Don't Do Drugs

I often catch a lot of grief for my stance against drug use. My stance is a simple one: Doing drugs will make your life a lot worse, period. People like to raise all sorts of objections to this, but the data that keeps coming in seems to substantiate my beliefs. It is not, however, clear and unambiguous empirical fact. It is a tendency I have noticed, as have many others over the years. If you do not want to see this tendency, it will become invisible to you.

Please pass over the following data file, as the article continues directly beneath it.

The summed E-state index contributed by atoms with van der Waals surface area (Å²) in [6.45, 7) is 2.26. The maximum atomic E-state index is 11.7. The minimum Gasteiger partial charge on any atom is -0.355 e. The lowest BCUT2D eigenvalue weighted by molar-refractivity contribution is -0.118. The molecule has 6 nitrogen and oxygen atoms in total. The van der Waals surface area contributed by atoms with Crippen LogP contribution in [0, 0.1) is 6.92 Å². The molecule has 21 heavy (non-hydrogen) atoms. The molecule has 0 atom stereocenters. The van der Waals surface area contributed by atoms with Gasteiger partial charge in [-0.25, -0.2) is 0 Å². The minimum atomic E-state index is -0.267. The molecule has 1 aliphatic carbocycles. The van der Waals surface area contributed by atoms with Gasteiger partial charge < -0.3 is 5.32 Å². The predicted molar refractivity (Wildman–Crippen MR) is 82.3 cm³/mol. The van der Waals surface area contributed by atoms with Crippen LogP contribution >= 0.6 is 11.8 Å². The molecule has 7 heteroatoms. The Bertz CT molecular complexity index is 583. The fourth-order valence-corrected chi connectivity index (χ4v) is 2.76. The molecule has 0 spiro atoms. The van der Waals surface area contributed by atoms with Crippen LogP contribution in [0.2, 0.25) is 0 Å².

But it is not invisible.
The mortality rate for white men and women between the ages of 45 and 54 with less than a college education increased by half a percent per year between 1999 and 2013, most likely because of problems with legal and illegal drugs, alcohol and suicide, according to the study released in the Proceedings of the National Academy of Sciences.
“Drugs and alcohol, and suicide . . . are clearly the proximate cause,” said Angus Deaton, the 2015 Nobel laureate in economics, who co-authored the paper with his wife, Anne Case. Both are economics professors at Princeton University. 
“Half a million people are dead who should not be dead,” he added. “About 40 times the Ebola stats. You’re getting up there with HIV-AIDS.”

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